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51
Gravitational Wave Experiments and Early Universe Cosmology
"... Gravitationalwave experiments with interferometers and with resonant masses can search for stochastic backgrounds of gravitational waves of cosmological origin. We review both experimental and theoretical aspects of the search for these backgrounds. We give a pedagogical derivation of the various r ..."
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Gravitationalwave experiments with interferometers and with resonant masses can search for stochastic backgrounds of gravitational waves of cosmological origin. We review both experimental and theoretical aspects of the search for these backgrounds. We give a pedagogical derivation of the various relations that characterize the response of a detector to a stochastic background. We discuss the sensitivities of the large interferometers under constructions (LIGO, VIRGO, GEO600, TAMA300, AIGO) or planned (Avdanced LIGO, LISA) and of the presently operating resonant bars, and we give the sensitivities for various twodetectors correlations. We examine the existing limits on the energy density in gravitational waves from nucleosynthesis, COBE and pulsars, and their effects on theoretical predictions. We discuss general theoretical principles for orderofmagnitude estimates of cosmological production mechanisms, and then we turn to specific theoretical predictions from inflation, string cosmology, phase transitions, cosmic strings and other mechanisms. We finally compare with the stochastic backgrounds of astrophysical origin.
Sensitivity and noise analysis of 4 km laser interferometer gravitational wave antennae
, 2004
"... Around the world, efforts are underway to commission several kilometerscale laser interferometers to detect gravitational radiation. In the United States, there are two collocated interferometers in Hanford, Washington and one interferometer in Livingston, Louisiana. Together, these three interfero ..."
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Around the world, efforts are underway to commission several kilometerscale laser interferometers to detect gravitational radiation. In the United States, there are two collocated interferometers in Hanford, Washington and one interferometer in Livingston, Louisiana. Together, these three interferometers form the Laser Interferometric Gravitationalwave Observatory (LIGO). The core of the work described in this thesis is the modeling and reduction of the noise in the interferometers which limits their ultimate sensitivity. A vital component of the noise reduction is the modeling, design, and implementation of ∼100 feedback control systems. The most critical of these systems are described and motivated. Although improvements are continuously being made to the stability and noise character of these detectors, several months of data have been collected. Various efforts are underway to search through these data for gravitational wave signals. Included here, is a description of a search made through the data for signals from the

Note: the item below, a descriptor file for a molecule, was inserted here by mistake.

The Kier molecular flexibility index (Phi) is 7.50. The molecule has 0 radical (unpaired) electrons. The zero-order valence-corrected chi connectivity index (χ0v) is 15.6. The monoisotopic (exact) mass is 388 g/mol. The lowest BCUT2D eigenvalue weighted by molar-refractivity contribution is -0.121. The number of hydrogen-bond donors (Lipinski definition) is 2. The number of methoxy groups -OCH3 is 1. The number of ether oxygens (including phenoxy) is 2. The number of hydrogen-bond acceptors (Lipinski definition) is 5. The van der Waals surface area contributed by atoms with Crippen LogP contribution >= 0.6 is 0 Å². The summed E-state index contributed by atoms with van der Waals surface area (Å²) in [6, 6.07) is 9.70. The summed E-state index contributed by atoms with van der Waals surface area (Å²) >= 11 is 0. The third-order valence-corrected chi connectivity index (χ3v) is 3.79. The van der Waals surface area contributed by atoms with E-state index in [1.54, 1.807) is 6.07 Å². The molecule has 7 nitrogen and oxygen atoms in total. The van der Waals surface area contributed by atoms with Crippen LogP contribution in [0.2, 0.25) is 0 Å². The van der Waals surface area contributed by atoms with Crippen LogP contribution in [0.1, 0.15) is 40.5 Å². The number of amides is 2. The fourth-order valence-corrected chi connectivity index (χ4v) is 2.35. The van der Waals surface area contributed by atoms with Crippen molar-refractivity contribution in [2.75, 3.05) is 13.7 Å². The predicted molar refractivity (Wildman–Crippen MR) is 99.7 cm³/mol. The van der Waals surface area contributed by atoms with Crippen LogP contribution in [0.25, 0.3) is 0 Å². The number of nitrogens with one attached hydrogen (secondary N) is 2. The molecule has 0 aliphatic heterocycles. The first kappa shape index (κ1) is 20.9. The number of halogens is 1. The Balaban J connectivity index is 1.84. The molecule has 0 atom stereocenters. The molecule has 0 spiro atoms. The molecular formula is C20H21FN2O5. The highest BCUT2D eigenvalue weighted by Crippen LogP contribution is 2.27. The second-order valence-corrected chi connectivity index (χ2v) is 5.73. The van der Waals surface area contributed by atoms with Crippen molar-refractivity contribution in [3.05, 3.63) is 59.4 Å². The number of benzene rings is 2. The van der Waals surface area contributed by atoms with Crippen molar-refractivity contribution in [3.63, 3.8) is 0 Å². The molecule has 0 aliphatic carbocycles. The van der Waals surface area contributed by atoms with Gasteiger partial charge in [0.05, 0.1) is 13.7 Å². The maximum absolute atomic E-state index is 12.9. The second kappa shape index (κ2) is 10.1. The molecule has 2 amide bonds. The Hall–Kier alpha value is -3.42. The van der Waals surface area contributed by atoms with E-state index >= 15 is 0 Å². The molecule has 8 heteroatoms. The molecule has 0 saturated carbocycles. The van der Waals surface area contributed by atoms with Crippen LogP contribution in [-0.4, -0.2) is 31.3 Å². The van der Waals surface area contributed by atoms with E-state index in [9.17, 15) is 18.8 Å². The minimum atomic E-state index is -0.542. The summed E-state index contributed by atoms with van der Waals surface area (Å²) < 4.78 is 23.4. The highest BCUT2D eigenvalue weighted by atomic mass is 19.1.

GRASP: a data analysis package for gravitational wave detection
, 1992
"... GRASP (Gravitational Radiation Analysis & Simulation Package) is a publicdomain software toolkit designed for analysis and simulation of data from gravitational wave detectors. This users manual describes the use and features of this package. Note: an uptodate version of this manual may be ..."
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Cited by 17 (3 self)
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GRASP (Gravitational Radiation Analysis & Simulation Package) is a publicdomain software toolkit designed for analysis and simulation of data from gravitational wave detectors. This users manual describes the use and features of this package. Note: an uptodate version of this manual may be obtained at: http://www.ligo.caltech.edu/LIGO web/Collaboration/manual.pdf,orat http://www.ligo.caltech.edu/LIGO web/Collaboration/lsc interm.html.The software package is available on request. USERS MANUAL Copyright 1997 c #Bruce Allen GRASP RELEASE 1.5 manual version 1.5.0 # ballen@dirac.phys.uwm.edu 1 Contents 1 Acknowledgements 6 2
LIGO: the laser interferometer gravitationalwave observatory Rep.
 Prog. Phys.
, 2009
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Spectrum of Relic Gravitational Waves in String Cosmology
, 1997
"... . We compute the spectrum of relic gravitons in a model of string cosmology. In the low and in the highfrequency limits we reproduce known results. The full spectrum, however, also displays a series of oscillations which could give a characteristic signature at the planned LIGO/VIRGO detectors ..."
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Cited by 9 (0 self)